Vet Issues Urgent Warning to Dog Owners of the Dangers of Walking Your Dog in Icy Conditions This Week


Over the weekend, parts of the UK saw barrages of snow, as temperatures plummeted to well below freezing.

But now forecasters are warning Brits to prepare for an ‘ice rink Monday’ after melted snow refroze overnight, meaning pathways and roads will be slippery, and covered in black-ice. 
The sudden drop in temperature and continued weather warnings across the country has prompted Sean McCormack, Head Vet at, to share a warning with dog owners. He is urging people to look out for rock salt and anti-freeze on roads and other surfaces this week, as they can be extremely dangerous if consumed by dogs.  

Please find below comments from Head Vet at 

“Rock salt,  a mixture of salt (sodium chloride) and grit, is an effective way to reduce ice build-up on roads during the colder seasons. 

“However, road salt can be extremely dangerous, it can irritate your dog’s skin, causing dryness, cracking and even burns to their pads. Even more dangerous is if they lick it from their paws or fur, as they put themselves at risk of ingesting the potentially toxic chemicals. 

“Symptoms of salt poisoning include drooling, vomiting, diarrhoea, and loss of appetite. In more severe cases, it can result in seizures and even death. This is why dog owners need to clean their pet’s paws after coming home from a walk in the winter months”. 

“Chilly winter mornings can lead to frosty windscreens, and many car owners will use antifreeze to clear the ice.  As the ice melts from your car, the antifreeze will mix with the water, which can be harmful if your dog likes to drink from puddles.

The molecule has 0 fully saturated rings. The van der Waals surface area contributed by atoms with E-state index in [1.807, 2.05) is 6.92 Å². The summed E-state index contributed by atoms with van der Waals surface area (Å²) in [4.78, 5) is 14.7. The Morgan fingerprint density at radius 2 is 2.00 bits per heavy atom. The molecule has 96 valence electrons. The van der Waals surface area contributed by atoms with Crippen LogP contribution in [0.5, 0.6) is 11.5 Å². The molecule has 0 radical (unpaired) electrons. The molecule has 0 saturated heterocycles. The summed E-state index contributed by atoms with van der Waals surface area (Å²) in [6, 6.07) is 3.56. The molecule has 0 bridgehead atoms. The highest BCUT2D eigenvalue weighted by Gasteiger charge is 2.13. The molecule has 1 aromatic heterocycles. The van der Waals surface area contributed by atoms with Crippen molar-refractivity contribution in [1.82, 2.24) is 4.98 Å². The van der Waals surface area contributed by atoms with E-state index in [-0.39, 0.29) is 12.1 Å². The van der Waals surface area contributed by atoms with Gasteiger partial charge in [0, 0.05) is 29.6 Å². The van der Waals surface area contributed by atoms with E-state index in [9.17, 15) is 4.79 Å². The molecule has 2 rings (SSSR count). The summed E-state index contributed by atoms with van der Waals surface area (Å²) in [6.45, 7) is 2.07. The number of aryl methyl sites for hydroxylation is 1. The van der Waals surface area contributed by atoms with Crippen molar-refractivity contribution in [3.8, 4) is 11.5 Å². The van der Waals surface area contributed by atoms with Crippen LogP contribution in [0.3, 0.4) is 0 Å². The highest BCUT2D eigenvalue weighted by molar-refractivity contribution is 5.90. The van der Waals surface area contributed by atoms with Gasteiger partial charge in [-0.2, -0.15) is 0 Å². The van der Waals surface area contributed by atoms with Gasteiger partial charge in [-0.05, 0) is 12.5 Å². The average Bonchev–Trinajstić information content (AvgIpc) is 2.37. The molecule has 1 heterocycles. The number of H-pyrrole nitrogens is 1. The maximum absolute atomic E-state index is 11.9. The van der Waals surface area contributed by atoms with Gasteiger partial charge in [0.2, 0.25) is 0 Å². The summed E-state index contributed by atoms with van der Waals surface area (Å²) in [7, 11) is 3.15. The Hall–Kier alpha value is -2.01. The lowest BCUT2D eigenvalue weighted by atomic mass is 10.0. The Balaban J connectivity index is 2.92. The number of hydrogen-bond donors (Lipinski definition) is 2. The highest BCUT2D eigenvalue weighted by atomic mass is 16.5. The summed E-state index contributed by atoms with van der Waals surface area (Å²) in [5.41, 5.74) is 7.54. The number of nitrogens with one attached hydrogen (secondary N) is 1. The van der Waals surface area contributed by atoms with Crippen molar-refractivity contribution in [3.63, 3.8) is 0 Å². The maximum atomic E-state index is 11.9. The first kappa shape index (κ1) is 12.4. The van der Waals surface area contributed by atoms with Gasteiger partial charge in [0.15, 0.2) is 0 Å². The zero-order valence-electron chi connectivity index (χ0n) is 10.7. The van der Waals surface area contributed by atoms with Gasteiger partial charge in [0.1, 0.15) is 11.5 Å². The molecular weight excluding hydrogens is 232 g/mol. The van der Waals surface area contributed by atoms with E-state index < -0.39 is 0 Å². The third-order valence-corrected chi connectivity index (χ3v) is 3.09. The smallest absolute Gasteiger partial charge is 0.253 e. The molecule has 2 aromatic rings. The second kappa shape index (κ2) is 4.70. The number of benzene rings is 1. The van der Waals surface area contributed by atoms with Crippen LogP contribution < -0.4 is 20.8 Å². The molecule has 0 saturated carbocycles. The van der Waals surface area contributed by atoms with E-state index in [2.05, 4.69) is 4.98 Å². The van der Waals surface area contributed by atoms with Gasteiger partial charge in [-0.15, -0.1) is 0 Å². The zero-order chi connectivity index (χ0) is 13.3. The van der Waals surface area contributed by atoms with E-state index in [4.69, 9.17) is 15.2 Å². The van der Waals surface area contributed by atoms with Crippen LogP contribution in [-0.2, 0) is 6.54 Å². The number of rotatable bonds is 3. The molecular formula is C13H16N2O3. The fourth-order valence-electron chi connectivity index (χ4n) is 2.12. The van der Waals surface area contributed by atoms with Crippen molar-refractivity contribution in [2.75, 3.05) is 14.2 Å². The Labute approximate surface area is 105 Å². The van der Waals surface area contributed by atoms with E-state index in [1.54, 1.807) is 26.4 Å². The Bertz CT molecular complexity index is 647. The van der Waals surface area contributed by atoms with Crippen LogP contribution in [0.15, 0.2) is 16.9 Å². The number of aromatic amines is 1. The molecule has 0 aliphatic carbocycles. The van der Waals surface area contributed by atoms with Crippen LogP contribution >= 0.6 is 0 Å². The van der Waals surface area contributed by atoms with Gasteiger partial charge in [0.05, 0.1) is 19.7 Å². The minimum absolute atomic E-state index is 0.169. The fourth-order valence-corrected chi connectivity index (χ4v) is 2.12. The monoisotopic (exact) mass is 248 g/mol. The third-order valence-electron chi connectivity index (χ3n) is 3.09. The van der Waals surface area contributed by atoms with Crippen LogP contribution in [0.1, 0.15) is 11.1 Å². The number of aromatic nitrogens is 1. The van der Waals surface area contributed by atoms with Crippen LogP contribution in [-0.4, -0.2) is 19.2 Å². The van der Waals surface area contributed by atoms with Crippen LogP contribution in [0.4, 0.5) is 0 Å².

“Antifreeze can cause damage to your dog’s kidneys, even if just  a small amount has been ingested. 

“The dangerous chemical in antifreeze is ethylene glycol, which has a sweet taste that dogs enjoy. So it’s important that if you see any liquids leaking from your car, keep your dog away and clean them up straight away. 

“Once consumed, dogs become wobbly or fall over. The back and kidney area can become painful, and they may experience vomiting, dehydration and increased urination. After a couple of hours severe acute kidney failure sets in and they display signs of lack of appetite, diarrhoea, drooling, halitosis and seizures. 
“Along with the freezing weather comes another danger for our pets; hypothermia, which is an extremely dangerous drop in body temperature. 

“Hypothermia can be life-threatening for dogs with short and thin hair, small dogs, puppies, elderly dogs, and dogs with chronic illnesses. 

“​​The first symptom of hypothermia is excessive shivering, which is followed by lethargy. If your dog is displaying signs, call the vet immediately, and move them to a warm area, then warm the body by covering them in hot water bottles, blankets or towels. 

“Trying to keep your pets toasty warm in the home also comes with its own risks. Household heating systems might be comforting to dogs, but they put dogs at risk of overheating and burning their fur and skin. 

“Gas heaters and fireplaces can also cause smoke inhalation and carbon monoxide poisoning. To protect your pup, limit the time they spend in front of the heater and never leave them alone in a room or area of the home with a heating system switched on”.

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